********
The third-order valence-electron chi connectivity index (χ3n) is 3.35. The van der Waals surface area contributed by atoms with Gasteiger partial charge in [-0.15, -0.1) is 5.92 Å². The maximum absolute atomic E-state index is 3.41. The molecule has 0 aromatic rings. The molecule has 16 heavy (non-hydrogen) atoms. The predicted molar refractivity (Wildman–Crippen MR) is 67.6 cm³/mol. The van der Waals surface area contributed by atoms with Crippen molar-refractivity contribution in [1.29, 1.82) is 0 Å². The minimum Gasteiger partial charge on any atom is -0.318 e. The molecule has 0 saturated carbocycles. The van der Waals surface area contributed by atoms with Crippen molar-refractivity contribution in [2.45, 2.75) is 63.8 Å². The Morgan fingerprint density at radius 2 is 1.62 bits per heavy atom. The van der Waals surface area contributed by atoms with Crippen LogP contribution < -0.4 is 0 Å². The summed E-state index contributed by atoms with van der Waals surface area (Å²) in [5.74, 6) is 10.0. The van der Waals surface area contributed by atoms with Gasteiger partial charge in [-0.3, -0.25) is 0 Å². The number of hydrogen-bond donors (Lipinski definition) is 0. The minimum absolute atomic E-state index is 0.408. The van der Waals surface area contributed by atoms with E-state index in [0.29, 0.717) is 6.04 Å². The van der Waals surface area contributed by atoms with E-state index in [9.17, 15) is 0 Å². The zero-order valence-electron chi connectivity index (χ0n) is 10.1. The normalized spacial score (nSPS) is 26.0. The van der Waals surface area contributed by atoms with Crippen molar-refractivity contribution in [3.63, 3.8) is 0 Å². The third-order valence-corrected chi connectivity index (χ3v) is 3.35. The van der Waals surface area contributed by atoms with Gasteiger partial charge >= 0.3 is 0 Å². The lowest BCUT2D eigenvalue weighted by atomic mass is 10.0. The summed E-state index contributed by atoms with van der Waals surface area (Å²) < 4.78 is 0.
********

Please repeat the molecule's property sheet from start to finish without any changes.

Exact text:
The third-order valence-electron chi connectivity index (χ3n) is 3.35. The van der Waals surface area contributed by atoms with Gasteiger partial charge in [-0.15, -0.1) is 5.92 Å². The maximum absolute atomic E-state index is 3.41. The molecule has 0 aromatic rings. The molecule has 16 heavy (non-hydrogen) atoms. The predicted molar refractivity (Wildman–Crippen MR) is 67.6 cm³/mol. The van der Waals surface area contributed by atoms with Crippen molar-refractivity contribution in [1.29, 1.82) is 0 Å². The minimum Gasteiger partial charge on any atom is -0.318 e. The molecule has 0 saturated carbocycles. The van der Waals surface area contributed by atoms with Crippen molar-refractivity contribution in [2.45, 2.75) is 63.8 Å². The Morgan fingerprint density at radius 2 is 1.62 bits per heavy atom. The van der Waals surface area contributed by atoms with Crippen LogP contribution < -0.4 is 0 Å². The summed E-state index contributed by atoms with van der Waals surface area (Å²) in [5.74, 6) is 10.0. The van der Waals surface area contributed by atoms with Gasteiger partial charge in [-0.3, -0.25) is 0 Å². The number of hydrogen-bond donors (Lipinski definition) is 0. The minimum absolute atomic E-state index is 0.408. The van der Waals surface area contributed by atoms with E-state index in [0.29, 0.717) is 6.04 Å². The van der Waals surface area contributed by atoms with E-state index in [9.17, 15) is 0 Å². The zero-order valence-electron chi connectivity index (χ0n) is 10.1. The normalized spacial score (nSPS) is 26.0. The van der Waals surface area contributed by atoms with Crippen molar-refractivity contribution in [3.63, 3.8) is 0 Å². The third-order valence-corrected chi connectivity index (χ3v) is 3.35. The van der Waals surface area contributed by atoms with Gasteiger partial charge >= 0.3 is 0 Å². The lowest BCUT2D eigenvalue weighted by atomic mass is 10.0. The summed E-state index contributed by atoms with van der Waals surface area (Å²) < 4.78 is 0.